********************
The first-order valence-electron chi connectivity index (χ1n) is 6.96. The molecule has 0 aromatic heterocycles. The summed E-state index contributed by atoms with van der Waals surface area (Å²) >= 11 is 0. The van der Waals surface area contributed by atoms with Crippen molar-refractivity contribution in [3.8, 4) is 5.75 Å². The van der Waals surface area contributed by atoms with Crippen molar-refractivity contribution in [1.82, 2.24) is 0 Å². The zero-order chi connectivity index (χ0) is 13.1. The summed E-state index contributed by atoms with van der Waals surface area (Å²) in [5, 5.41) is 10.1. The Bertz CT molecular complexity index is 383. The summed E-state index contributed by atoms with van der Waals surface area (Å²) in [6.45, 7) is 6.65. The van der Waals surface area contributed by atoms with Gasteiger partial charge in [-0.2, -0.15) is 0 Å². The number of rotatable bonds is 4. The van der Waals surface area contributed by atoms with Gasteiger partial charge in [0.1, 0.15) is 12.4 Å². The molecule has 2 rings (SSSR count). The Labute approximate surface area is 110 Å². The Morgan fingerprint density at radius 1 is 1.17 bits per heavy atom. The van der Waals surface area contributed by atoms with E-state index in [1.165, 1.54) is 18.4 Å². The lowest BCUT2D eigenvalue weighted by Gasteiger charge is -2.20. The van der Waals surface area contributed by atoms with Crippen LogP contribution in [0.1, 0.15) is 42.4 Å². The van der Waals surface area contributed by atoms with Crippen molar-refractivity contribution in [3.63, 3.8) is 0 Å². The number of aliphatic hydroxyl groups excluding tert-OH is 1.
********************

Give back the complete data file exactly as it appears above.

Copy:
The first-order valence-electron chi connectivity index (χ1n) is 6.96. The molecule has 0 aromatic heterocycles. The summed E-state index contributed by atoms with van der Waals surface area (Å²) >= 11 is 0. The van der Waals surface area contributed by atoms with Crippen molar-refractivity contribution in [3.8, 4) is 5.75 Å². The van der Waals surface area contributed by atoms with Crippen molar-refractivity contribution in [1.82, 2.24) is 0 Å². The zero-order chi connectivity index (χ0) is 13.1. The summed E-state index contributed by atoms with van der Waals surface area (Å²) in [5, 5.41) is 10.1. The Bertz CT molecular complexity index is 383. The summed E-state index contributed by atoms with van der Waals surface area (Å²) in [6.45, 7) is 6.65. The van der Waals surface area contributed by atoms with Gasteiger partial charge in [-0.2, -0.15) is 0 Å². The number of rotatable bonds is 4. The van der Waals surface area contributed by atoms with Gasteiger partial charge in [0.1, 0.15) is 12.4 Å². The molecule has 2 rings (SSSR count). The Labute approximate surface area is 110 Å². The Morgan fingerprint density at radius 1 is 1.17 bits per heavy atom. The van der Waals surface area contributed by atoms with E-state index in [1.165, 1.54) is 18.4 Å². The lowest BCUT2D eigenvalue weighted by Gasteiger charge is -2.20. The van der Waals surface area contributed by atoms with Crippen LogP contribution in [0.1, 0.15) is 42.4 Å². The van der Waals surface area contributed by atoms with Crippen molar-refractivity contribution in [3.63, 3.8) is 0 Å². The number of aliphatic hydroxyl groups excluding tert-OH is 1.